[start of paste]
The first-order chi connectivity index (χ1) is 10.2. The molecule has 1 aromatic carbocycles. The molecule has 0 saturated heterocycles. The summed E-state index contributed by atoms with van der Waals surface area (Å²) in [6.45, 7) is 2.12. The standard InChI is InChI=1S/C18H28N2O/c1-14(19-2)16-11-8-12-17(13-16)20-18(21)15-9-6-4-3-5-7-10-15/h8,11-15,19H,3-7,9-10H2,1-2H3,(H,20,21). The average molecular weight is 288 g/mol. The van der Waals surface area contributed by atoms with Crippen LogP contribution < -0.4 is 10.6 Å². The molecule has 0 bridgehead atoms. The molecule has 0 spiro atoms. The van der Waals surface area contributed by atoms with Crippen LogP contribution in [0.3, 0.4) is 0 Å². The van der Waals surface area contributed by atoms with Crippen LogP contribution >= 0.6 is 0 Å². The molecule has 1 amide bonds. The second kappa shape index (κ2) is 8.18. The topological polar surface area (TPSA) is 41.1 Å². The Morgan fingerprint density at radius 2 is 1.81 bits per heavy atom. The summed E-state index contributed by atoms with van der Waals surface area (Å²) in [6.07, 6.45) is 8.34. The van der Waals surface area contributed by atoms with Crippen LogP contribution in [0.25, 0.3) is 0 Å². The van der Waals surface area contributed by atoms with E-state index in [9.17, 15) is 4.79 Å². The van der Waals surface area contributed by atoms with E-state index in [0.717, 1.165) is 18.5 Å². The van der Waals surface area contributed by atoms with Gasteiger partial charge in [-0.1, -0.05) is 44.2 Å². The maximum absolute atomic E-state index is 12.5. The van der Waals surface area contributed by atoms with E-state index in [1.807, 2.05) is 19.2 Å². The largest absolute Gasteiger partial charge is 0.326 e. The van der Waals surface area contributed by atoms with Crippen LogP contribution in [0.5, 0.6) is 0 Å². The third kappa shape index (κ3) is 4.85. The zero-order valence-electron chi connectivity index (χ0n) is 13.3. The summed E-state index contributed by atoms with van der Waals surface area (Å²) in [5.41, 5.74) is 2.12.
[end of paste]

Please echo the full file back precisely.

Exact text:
The first-order chi connectivity index (χ1) is 10.2. The molecule has 1 aromatic carbocycles. The molecule has 0 saturated heterocycles. The summed E-state index contributed by atoms with van der Waals surface area (Å²) in [6.45, 7) is 2.12. The standard InChI is InChI=1S/C18H28N2O/c1-14(19-2)16-11-8-12-17(13-16)20-18(21)15-9-6-4-3-5-7-10-15/h8,11-15,19H,3-7,9-10H2,1-2H3,(H,20,21). The average molecular weight is 288 g/mol. The van der Waals surface area contributed by atoms with Crippen LogP contribution < -0.4 is 10.6 Å². The molecule has 0 bridgehead atoms. The molecule has 0 spiro atoms. The van der Waals surface area contributed by atoms with Crippen LogP contribution in [0.3, 0.4) is 0 Å². The van der Waals surface area contributed by atoms with Crippen LogP contribution >= 0.6 is 0 Å². The molecule has 1 amide bonds. The second kappa shape index (κ2) is 8.18. The topological polar surface area (TPSA) is 41.1 Å². The Morgan fingerprint density at radius 2 is 1.81 bits per heavy atom. The summed E-state index contributed by atoms with van der Waals surface area (Å²) in [6.07, 6.45) is 8.34. The van der Waals surface area contributed by atoms with Crippen LogP contribution in [0.25, 0.3) is 0 Å². The van der Waals surface area contributed by atoms with E-state index in [9.17, 15) is 4.79 Å². The van der Waals surface area contributed by atoms with E-state index in [0.717, 1.165) is 18.5 Å². The van der Waals surface area contributed by atoms with Gasteiger partial charge in [-0.1, -0.05) is 44.2 Å². The maximum absolute atomic E-state index is 12.5. The van der Waals surface area contributed by atoms with E-state index in [1.807, 2.05) is 19.2 Å². The largest absolute Gasteiger partial charge is 0.326 e. The van der Waals surface area contributed by atoms with Crippen LogP contribution in [0.5, 0.6) is 0 Å². The third kappa shape index (κ3) is 4.85. The zero-order valence-electron chi connectivity index (χ0n) is 13.3. The summed E-state index contributed by atoms with van der Waals surface area (Å²) in [5.41, 5.74) is 2.12.